There’s a problem though. It’s actually not easy, and believers I think could benefit from seeing the degree of difficulty a little more clearly. For starters, imagine Adam & Eve as a rom com. Why not? You don’t think it was hella weird being the only two people on earth, who had known each other for a potentially shortish amount of time, in a perfect environment devoid of conflict? Yeah, getting along is easy when that’s your world. Especially when God is always there to chat. Life’s pretty good. Perfect even. Plato would be proud. But everyone else is bored to death, except we can’t die, because the Garden of Eden. Suddenly, this isn’t easy; this is damnation–the ultimate Beckett play where nothing happens and everything is as it should be and existence is meaningless. No human likes that. But there was a spark of tension, which ignited into a full-blown atomic blast, wherein Adam & Eve learned some things, gained some perspective, and flunked out of Eternity School. At least, so it seems. Suddenly, God ain’t around and there’s only them, and now they age, and have clothes, and their bodies wanna get down, and everything can die.

Eternity didn’t prepare them too well for this. So you gotta figure it out. Work from scratch, hone your DIY skillz, and figure out whether this person you’ve always been around in a perfect, conflict-free, environment, is still tol’able despite being a perplexing, contradictory, pain in the ass. Oh crap, you mean I gotta actually figure out if I like this person? What if I don’t? They’re the only one here! Nuts, right? A total mess. Think of the most uncomfortable date ever, and then realize you can’t tell anyone about it because the only person to tell is your date.

Wait, what about the telling? We like telling stories. We like telling uncomfortable stories. Good storytellers–even funny, optimistic, kind ones–are masochists to some degree, because most of the time the best stories contain unbearable conflict. Some of the best humor is found in watching other people agonize through the most uncomfortable scenarios imaginable–Miracle at Morgan’s Creek, Bringing Up Baby, Some Like It Hot, Nightcrawler (yes, Nightcrawler is a comedy–the darkest comedy ever made, besides perhaps Heathers). We love watching this stuff, we don’t like living it. But how often have you found yourself halfway over the coals and thought: “this sucks, but it’ll make a killer story later,” or “someday we’ll laugh about this, but today is not that day.” We’ve been there. Hell, it was the only thing my sophomore creative writing class could write about. It was just four months of the most uncomfortable, absurd, and confessional dating and relationship stories ever. All these kids were desperately attracted to and repulsed by relationships and the perplexingly cruel rituals of dating in Provo, Utah; the shiny Sunday School curtain of perfect lives pulled back, revealing the most grotesque and carnivalesque shop of human horrors imaginable. Stories allowed this release, and it was the only release available since these were Mormon kids, who couldn’t get laid. Masochistic, dark-humored narratives of collapse and despair were all they had, an eternal cycle of birth, growth, decay compressed into the week-to-week crucible of singles ward hell.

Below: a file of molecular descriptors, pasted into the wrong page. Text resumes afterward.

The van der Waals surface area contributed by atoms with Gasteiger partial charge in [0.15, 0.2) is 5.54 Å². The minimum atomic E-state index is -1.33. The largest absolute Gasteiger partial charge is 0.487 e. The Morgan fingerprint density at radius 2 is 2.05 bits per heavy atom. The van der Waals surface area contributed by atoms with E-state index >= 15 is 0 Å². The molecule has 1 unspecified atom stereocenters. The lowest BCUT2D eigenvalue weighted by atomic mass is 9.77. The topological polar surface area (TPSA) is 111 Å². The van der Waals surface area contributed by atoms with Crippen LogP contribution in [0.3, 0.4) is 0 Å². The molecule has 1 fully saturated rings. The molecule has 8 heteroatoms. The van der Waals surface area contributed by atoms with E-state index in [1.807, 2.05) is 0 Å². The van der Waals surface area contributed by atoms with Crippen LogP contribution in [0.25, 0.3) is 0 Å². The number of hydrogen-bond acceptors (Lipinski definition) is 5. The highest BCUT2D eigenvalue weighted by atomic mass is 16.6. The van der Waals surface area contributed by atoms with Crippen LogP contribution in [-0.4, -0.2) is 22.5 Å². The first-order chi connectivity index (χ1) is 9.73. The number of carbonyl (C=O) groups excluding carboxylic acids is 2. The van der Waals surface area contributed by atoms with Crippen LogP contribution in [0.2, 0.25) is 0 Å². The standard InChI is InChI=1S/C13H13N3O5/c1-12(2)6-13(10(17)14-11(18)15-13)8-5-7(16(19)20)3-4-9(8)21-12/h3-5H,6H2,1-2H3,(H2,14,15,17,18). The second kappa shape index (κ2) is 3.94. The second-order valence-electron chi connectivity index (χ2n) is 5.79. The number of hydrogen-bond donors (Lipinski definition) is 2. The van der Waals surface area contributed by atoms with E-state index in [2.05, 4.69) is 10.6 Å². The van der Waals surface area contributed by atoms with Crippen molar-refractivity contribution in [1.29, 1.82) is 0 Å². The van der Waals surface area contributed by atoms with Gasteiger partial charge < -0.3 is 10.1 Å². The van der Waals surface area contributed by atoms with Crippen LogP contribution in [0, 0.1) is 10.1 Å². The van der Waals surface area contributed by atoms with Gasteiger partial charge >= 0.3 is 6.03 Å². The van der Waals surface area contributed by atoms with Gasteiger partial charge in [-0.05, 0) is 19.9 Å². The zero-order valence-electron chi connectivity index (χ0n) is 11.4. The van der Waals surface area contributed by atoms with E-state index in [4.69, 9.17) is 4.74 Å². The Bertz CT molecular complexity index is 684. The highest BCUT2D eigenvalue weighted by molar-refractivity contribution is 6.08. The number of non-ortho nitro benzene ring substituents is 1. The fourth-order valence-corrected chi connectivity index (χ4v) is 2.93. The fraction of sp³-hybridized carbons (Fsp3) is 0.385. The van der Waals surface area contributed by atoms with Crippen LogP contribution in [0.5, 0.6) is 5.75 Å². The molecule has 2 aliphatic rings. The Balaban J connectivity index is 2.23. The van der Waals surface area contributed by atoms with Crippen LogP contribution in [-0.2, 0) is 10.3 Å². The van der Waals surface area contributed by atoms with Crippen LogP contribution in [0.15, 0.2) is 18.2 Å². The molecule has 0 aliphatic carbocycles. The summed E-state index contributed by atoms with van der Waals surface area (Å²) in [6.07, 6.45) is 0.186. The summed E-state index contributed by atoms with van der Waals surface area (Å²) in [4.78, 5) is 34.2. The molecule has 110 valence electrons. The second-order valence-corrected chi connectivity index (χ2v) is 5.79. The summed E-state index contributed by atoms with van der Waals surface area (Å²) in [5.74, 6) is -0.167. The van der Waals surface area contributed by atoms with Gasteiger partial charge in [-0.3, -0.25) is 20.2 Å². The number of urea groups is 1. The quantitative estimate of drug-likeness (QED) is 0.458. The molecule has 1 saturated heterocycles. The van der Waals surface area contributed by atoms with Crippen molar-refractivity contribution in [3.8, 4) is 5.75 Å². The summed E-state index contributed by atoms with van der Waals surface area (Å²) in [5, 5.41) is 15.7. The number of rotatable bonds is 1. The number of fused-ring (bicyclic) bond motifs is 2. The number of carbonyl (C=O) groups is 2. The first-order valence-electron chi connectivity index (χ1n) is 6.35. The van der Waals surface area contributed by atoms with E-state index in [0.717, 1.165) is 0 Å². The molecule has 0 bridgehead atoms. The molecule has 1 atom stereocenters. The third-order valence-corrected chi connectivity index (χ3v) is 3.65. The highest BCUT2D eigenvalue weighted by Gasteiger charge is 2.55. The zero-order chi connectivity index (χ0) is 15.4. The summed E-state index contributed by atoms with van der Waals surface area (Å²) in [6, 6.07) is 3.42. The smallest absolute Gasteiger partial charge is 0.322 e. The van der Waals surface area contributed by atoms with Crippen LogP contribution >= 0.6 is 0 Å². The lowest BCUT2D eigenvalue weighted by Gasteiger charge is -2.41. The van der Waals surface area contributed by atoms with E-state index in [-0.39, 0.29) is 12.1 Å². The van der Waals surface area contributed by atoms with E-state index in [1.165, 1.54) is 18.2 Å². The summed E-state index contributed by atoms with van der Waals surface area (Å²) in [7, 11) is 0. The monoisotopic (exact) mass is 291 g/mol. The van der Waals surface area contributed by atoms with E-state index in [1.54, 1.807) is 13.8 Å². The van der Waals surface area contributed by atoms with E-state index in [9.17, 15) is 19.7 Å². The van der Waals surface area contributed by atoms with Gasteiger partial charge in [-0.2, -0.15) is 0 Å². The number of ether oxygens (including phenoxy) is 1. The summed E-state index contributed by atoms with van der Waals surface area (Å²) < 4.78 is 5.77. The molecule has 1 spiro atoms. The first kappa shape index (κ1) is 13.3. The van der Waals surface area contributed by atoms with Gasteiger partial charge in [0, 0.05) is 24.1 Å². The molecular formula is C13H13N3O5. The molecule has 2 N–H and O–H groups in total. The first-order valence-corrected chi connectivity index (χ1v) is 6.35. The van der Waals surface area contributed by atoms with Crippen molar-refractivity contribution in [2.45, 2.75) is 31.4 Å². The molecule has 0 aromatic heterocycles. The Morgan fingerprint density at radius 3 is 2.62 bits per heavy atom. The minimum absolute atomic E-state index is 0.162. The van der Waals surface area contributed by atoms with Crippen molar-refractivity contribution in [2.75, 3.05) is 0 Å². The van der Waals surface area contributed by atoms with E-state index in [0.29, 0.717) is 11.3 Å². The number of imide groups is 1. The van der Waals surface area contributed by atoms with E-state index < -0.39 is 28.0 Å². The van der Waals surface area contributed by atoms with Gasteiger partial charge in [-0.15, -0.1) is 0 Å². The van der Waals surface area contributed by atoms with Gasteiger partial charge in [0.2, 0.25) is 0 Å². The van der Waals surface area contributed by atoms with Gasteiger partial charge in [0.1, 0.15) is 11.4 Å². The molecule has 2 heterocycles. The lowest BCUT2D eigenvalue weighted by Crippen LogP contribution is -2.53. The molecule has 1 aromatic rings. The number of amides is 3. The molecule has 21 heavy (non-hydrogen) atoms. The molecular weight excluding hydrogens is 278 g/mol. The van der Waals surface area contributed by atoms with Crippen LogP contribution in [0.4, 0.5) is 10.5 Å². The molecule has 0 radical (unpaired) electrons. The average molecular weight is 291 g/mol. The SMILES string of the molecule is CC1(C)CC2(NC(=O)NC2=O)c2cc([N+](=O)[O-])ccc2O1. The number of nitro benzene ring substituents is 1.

All of which makes Adam & Eve a rather relatable narrative. Even a true narrative. But it requires some work on our part, because Biblical language is tricky, and people’s interpretations of that language even trickier. And sometimes, there are gaps in the narrative, where we can speculate on the details. This is fun, and potentially dangerous, and kinda vital. So we appropriate, interpret, translate, and adapt the story to ourselves, our communities, our cultures–just as we do with the painfully amusing stories of our own lived experience. Again, not a bad thing. Quite the opposite, I think this is essential. Storytelling is a kind of redemption, where suffering, forgiveness, and salvation all become possible, through the telling, the crying, and the laughing. Understanding a text is like understanding our lives–God wants us to figure it out, because the easy ride of paradise is over, and now it’s time to get our hands dirty, apply some elbow grease, and troubleshoot this life thing. Essentially, you have to care. About everything and everyone. The boundaries and limits are suddenly so firmly before you, yet the whole point is to get past them, or perhaps more accurately, expand them to include other people who you don’t and can’t know as well as you thought.